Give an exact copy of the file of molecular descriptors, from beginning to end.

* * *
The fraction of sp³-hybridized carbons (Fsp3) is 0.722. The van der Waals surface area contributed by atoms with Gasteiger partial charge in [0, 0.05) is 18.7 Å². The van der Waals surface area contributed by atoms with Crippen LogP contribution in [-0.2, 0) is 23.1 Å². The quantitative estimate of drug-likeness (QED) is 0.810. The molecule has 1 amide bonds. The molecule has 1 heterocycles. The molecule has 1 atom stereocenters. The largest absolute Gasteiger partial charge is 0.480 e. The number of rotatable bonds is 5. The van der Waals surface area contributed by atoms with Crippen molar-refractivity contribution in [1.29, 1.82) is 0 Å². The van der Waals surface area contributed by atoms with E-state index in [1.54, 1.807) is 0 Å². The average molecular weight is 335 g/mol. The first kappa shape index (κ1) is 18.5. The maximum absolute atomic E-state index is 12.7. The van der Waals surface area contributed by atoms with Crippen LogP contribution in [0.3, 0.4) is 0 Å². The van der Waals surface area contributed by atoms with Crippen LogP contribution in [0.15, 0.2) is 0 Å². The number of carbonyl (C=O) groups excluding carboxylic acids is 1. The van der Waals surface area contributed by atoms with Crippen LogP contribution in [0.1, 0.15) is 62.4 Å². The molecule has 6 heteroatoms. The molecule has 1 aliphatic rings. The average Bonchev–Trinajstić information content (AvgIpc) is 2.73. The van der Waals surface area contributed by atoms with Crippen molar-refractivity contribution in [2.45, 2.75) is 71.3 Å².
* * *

The fraction of sp³-hybridized carbons (Fsp3) is 0.722. The van der Waals surface area contributed by atoms with Gasteiger partial charge in [0, 0.05) is 18.7 Å². The van der Waals surface area contributed by atoms with Crippen LogP contribution in [-0.2, 0) is 23.1 Å². The quantitative estimate of drug-likeness (QED) is 0.810. The molecule has 1 amide bonds. The molecule has 1 heterocycles. The molecule has 1 atom stereocenters. The largest absolute Gasteiger partial charge is 0.480 e. The number of rotatable bonds is 5. The van der Waals surface area contributed by atoms with Crippen molar-refractivity contribution in [1.29, 1.82) is 0 Å². The van der Waals surface area contributed by atoms with E-state index in [1.54, 1.807) is 0 Å². The average molecular weight is 335 g/mol. The first kappa shape index (κ1) is 18.5. The maximum absolute atomic E-state index is 12.7. The van der Waals surface area contributed by atoms with Crippen LogP contribution in [0.3, 0.4) is 0 Å². The van der Waals surface area contributed by atoms with Crippen LogP contribution in [0.15, 0.2) is 0 Å². The number of carbonyl (C=O) groups excluding carboxylic acids is 1. The van der Waals surface area contributed by atoms with Crippen LogP contribution in [0.1, 0.15) is 62.4 Å². The molecule has 6 heteroatoms. The molecule has 1 aliphatic rings. The average Bonchev–Trinajstić information content (AvgIpc) is 2.73. The van der Waals surface area contributed by atoms with Crippen molar-refractivity contribution in [2.45, 2.75) is 71.3 Å².